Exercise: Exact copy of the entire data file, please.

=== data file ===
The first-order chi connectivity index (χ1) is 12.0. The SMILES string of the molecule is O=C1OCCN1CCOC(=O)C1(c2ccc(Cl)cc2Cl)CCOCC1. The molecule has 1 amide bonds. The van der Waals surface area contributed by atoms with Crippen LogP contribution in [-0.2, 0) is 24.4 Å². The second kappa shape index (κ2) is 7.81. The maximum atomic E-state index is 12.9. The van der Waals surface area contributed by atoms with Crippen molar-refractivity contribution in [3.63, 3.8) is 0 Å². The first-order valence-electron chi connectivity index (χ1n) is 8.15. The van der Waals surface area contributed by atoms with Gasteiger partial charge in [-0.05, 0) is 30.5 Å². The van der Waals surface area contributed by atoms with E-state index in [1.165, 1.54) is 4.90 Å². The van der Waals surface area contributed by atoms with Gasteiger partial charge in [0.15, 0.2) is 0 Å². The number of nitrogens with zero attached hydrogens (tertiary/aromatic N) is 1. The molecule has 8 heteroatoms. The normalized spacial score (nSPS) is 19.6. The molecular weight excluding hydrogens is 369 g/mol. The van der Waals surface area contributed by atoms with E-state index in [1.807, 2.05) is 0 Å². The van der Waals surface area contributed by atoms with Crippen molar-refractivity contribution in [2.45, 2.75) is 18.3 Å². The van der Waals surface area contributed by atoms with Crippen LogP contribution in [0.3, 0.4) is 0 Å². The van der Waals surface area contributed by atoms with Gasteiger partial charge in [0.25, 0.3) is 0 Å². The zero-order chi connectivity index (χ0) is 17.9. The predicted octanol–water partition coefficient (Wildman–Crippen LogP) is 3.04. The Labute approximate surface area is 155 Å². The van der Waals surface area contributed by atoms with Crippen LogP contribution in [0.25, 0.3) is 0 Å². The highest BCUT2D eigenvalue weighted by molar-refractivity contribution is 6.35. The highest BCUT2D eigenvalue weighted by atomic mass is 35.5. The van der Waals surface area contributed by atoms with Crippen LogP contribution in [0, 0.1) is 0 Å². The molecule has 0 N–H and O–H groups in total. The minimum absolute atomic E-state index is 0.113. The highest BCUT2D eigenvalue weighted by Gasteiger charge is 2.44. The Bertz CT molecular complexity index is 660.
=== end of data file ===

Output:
The first-order chi connectivity index (χ1) is 12.0. The SMILES string of the molecule is O=C1OCCN1CCOC(=O)C1(c2ccc(Cl)cc2Cl)CCOCC1. The molecule has 1 amide bonds. The van der Waals surface area contributed by atoms with Crippen LogP contribution in [-0.2, 0) is 24.4 Å². The second kappa shape index (κ2) is 7.81. The maximum atomic E-state index is 12.9. The van der Waals surface area contributed by atoms with Crippen molar-refractivity contribution in [3.63, 3.8) is 0 Å². The first-order valence-electron chi connectivity index (χ1n) is 8.15. The van der Waals surface area contributed by atoms with Gasteiger partial charge in [-0.05, 0) is 30.5 Å². The van der Waals surface area contributed by atoms with E-state index in [1.165, 1.54) is 4.90 Å². The van der Waals surface area contributed by atoms with Gasteiger partial charge in [0.15, 0.2) is 0 Å². The number of nitrogens with zero attached hydrogens (tertiary/aromatic N) is 1. The molecule has 8 heteroatoms. The normalized spacial score (nSPS) is 19.6. The molecular weight excluding hydrogens is 369 g/mol. The van der Waals surface area contributed by atoms with E-state index in [1.807, 2.05) is 0 Å². The van der Waals surface area contributed by atoms with Crippen molar-refractivity contribution in [2.45, 2.75) is 18.3 Å². The van der Waals surface area contributed by atoms with Crippen LogP contribution in [0.3, 0.4) is 0 Å². The van der Waals surface area contributed by atoms with Gasteiger partial charge in [0.25, 0.3) is 0 Å². The zero-order chi connectivity index (χ0) is 17.9. The predicted octanol–water partition coefficient (Wildman–Crippen LogP) is 3.04. The Labute approximate surface area is 155 Å². The van der Waals surface area contributed by atoms with Crippen LogP contribution in [0.25, 0.3) is 0 Å². The highest BCUT2D eigenvalue weighted by molar-refractivity contribution is 6.35. The highest BCUT2D eigenvalue weighted by atomic mass is 35.5. The van der Waals surface area contributed by atoms with Crippen LogP contribution in [0, 0.1) is 0 Å². The molecule has 0 N–H and O–H groups in total. The minimum absolute atomic E-state index is 0.113. The highest BCUT2D eigenvalue weighted by Gasteiger charge is 2.44. The Bertz CT molecular complexity index is 660.